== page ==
By Del Duduit
Are we playing football, or ping pong?
I keep hearing plans for Ohio State to play football, even though the Big Ten put the kibosh on the season a couple of weeks ago amid panic from the coronavirus.
The Buckeyes’ head football coach, Ryan Day, has suggested starting a season in January.
He told reporters on a Zoom call that, “I think that starting the first week in January would be the best way to go,” Day said. “That way there is some separation between that season and the next season.”
I don’t believe officials within the Big Ten thought they would see such outrage from parents, players, big donors to the program, and boosters when they turned off the lights and put the season in the locker.
Many media outlets, and some college football analysts, downplayed the idea of a spring football season. But not now.
The tide – no pun intended to Alabama – is beginning to turn.
Parents and players have launched their own media blitz to gain support, and it might be working.
Ohio State quarterback Justin Fields has been traveling the media circuit to spread the word that he and the rest of the Buckeyes want to play.
In interviews on ESPN radio and Good Morning America, he emphasized that he wants to play. Fields is already projected by many college football experts to be drafted in the first round in the 2021 NFL Draft.
He could easily sit out and let the money come to him, but he wants to be in the Horseshoe and on the field.
This movement is putting pressure on Big Ten Commissioner Kevin Warren, who has fallen on the sword of the conference. “Was this a clunky process? Yes,” he said in an interview. “Were there areas I’d have liked to gone smoother? Absolutely. I need to learn from it and get better at it.”
Two of the top five power conferences in college sports opted out this fall.
The Big Ten and the Pac-12 canceled, or some say they delayed the season, while the SEC, ACC and the Big 12 have decided to keep playing.
Now there is a flurry of activity for those left out in the cold to play.
Could this really happen? Football in January?
The plan, according to an article in the Milwaukee Journal-Sentinel, would include only using domed stadiums in the league. Currently, these include Ford Field in Detroit, U.S. Bank Stadium in Minneapolis, and Lucas Oil Field in Indianapolis.
Although that might appease the die-hard fans, it would put a strain on supporters who want to see the games in person, if they are allowed.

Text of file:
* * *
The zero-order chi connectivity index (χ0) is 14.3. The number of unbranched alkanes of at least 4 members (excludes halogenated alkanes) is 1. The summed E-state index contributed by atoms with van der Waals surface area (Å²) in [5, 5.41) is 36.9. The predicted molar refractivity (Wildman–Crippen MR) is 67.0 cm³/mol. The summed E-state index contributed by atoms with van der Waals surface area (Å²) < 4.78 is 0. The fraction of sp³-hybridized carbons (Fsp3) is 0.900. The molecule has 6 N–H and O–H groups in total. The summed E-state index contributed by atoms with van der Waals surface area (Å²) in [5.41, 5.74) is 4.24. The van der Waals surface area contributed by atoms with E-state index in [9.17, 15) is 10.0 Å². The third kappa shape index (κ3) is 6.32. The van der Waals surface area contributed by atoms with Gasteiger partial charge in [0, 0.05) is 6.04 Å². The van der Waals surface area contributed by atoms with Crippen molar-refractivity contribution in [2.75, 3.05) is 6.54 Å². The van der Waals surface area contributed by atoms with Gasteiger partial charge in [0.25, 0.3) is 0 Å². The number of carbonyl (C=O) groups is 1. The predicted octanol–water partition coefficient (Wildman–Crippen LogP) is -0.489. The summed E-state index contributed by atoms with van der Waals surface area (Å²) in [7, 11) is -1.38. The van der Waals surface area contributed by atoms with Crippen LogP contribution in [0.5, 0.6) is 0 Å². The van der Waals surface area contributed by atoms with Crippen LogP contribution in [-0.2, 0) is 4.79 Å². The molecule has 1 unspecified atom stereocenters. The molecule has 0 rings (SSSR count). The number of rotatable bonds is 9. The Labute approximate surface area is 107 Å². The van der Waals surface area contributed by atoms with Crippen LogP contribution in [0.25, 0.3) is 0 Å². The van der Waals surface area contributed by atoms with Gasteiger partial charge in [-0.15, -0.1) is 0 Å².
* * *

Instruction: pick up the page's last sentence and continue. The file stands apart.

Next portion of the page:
That would still mean no Horseshoe appearances. No Skull Session and no Script Ohio dotting the I in Columbus.
By starting in January and ending in March, some say athletes would have time to recover and rest up before the start of the regular 2021 season. It would also allow elite players the chance to attend NFL combines.
But would the big-name players risk the injury?
Nick Bosa did not return to Ohio State in 2018 after surgery because some speculated that he did not want to hurt his chances of being drafted. Why would a player who has a good chance of being drafted want to risk injury now?
The decision will put some players in a sticky situation. But they could approach the possibility of games in January as glorified scrimmages if the NCAA does not sanction the games.
The movement and petitions by players, coaches and parents is picking up steam.
Sandy Barbour, the athletic director at Penn State, said it would only take a few days to get a schedule approved, and Barry Alvarez, the AD at Wisconsin, said on the Dan Dakich Show last week that some big news might be coming soon.
“We’ve been working on this, Dan,” Alvarez said. “I can’t leak it to you. I’d love to give it to you, but I can’t leak it.”
We have gone from a reduced season to no football at all in the Big Ten, to the chances of playing in the first quarter of 2021, after the National Championship game has been played.
Football in January?
At this point, nothing will surprise me. Stay tuned.
Del Duduit is an award-winning writer and author who lives in Lucasville, Ohio with his wife, Angie. They attend Rubyville Community Church. Follow his blog at delduduit.com/blog and his Twitter @delduduit. He is represented by Cyle Young of Hartline Literary Agency.